Eggplant is one of the most attractive summer crops, with its beautiful shape and shiny skin in purple, white, green and black. They are one of the most temperamental, requiring a long, warm summer to bear fruit. But growing them in pots or planting grafted varieties – or both! – There are good shortcuts to success in mild climates.
Egg plants should be planted indoors in late winter, so the plants are well established when it is warm enough to be planted outside.
Plants can be planted outdoors, in pots or directly in the garden, in warm places from mid to late and in cold areas in late spring.
Grafted plants should be available from garden centers by mid-spring and can then be planted in most parts of the country. Although if there is still a possibility of late cold, wait! Lovers of this heat need reliable warm weather from the very beginning of their lives. Grafted plants grow faster, so this is a great option for areas with low temperatures.
Step by step
- Sow seeds 6 mm deep in a tray of moist seed enhancing mix. Cover with a plastic bag, use a seed-growing hatpad, or build a mini-house. Place inside on a warm window.
- Plants should grow in about five days. After a week or two, dilute any weak-looking specimens.
- After about a month, transplant the largest plants into smaller individual pots, but keep them inside and give them warmth and light.
- In the garden, plants are planted at a distance of 60 cm.
Before planting, fertilize the soil with manure and sheep dung. Eggplants are technically fruitful, so fertilize with tomatoes before planting and encouraging fruiting.
Mature plants rarely exceed 1.5 meters, but due to the weight of the fruit (more than 1 kg in some species) they need stacking. When planting, do this so that the roots are not accidentally damaged later.
Eggplants will not bear fruit unless the daytime temperature is above 23 ° C and the night temperature is above 13 ° C, so grow in pots in backward areas, as the soil is one or two degrees warmer. And you can keep the containers in the hottest, most sunny place you have – ideally with a heat-absorbing stone or brick wall.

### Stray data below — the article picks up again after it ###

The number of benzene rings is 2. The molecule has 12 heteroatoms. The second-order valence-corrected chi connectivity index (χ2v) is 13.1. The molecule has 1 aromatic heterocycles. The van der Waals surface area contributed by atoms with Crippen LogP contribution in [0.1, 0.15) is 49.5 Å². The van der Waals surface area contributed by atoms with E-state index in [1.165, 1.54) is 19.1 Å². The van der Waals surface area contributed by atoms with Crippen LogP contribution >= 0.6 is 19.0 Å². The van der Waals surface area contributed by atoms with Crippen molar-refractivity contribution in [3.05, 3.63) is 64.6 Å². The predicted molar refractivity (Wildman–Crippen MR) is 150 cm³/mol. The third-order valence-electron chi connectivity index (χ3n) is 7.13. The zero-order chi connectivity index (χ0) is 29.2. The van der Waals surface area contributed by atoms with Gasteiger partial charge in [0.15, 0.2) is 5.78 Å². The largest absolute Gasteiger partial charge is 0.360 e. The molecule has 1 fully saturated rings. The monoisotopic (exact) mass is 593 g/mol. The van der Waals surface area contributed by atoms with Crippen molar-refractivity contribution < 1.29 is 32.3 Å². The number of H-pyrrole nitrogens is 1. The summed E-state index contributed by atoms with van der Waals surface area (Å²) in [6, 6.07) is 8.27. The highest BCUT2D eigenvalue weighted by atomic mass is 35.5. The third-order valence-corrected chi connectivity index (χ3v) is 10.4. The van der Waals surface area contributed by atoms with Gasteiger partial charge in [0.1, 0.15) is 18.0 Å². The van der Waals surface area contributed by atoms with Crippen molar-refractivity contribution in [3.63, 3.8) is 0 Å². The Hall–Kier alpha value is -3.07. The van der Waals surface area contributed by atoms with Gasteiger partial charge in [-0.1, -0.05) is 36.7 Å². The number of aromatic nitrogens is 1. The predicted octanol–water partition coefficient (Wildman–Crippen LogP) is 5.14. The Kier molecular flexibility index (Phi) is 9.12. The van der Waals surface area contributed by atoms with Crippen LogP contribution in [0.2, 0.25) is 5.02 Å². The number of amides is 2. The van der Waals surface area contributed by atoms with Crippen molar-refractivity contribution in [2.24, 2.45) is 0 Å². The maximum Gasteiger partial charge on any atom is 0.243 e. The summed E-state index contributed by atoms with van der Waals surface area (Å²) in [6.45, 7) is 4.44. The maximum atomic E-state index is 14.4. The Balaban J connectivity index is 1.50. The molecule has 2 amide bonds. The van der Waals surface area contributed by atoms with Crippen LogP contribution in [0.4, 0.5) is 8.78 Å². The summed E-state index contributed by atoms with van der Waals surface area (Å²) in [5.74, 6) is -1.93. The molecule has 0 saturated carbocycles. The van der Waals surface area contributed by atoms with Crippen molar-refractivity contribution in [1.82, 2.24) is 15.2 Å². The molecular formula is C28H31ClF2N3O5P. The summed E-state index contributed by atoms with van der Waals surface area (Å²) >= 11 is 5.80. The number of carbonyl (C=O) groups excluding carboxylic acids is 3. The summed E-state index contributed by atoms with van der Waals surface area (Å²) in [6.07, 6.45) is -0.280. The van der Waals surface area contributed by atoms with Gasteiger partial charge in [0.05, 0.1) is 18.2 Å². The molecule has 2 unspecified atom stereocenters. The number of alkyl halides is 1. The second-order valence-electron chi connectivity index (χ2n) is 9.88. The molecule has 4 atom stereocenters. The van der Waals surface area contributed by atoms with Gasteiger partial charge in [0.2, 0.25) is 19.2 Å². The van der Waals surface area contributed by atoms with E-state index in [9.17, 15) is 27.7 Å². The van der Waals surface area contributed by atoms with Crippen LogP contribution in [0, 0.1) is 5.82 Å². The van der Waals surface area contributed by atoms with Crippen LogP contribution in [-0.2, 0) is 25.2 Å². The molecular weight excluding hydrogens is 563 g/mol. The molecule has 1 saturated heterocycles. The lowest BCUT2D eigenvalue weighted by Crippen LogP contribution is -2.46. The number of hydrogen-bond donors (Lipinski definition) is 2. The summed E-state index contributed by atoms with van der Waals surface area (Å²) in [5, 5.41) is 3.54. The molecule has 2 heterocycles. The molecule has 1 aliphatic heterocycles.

When the flowers appear, eat all-purpose fertilizer or tomatoes with a side dress. Repeat monthly when the plants are bearing fruit.
Eggplants should be strong and shiny when cut. If you gently press the ripe fruit with your thumb, the meat will press in but bounce back. Instead of breaking or twisting the stems, use sectors, and leave out the calyx attached to the fruit.
Thin fruit crops are more reliable and heavier than rotten black or purple. Go for slim ‘ping tung long’, or stripe purple and white ‘saconiki’. The teardrop-shaped, milk-colored ‘White Star’ grows well in cold regions and the ‘Early Prolific’ is a fast-ripening variety.
Small eggplants are perfect for pots or short summer areas, try the berry-colored Thai purple, purple and white striped ‘Baby Eggplant’ or the shiny purple ‘Petio Baby’.
Oyster suckers such as spider mites and aphids affect plants and are worst in hot, dry weather. Use your hose regularly to blow the plants.
Tomatoes also target potato-sliced eggplant. Cover plants with garden nets and deny access.
Like tomatoes, eggplants rot at the end of flowering (dark, sunken areas at the end of the fruit). This is due to inconsistent watering, so water plants once or twice a week (and daily for pots) instead of watering or flooding.
This is an edited excerpt from New Zealand Gardner’s vegetables are easy to grow.. Order online. Here.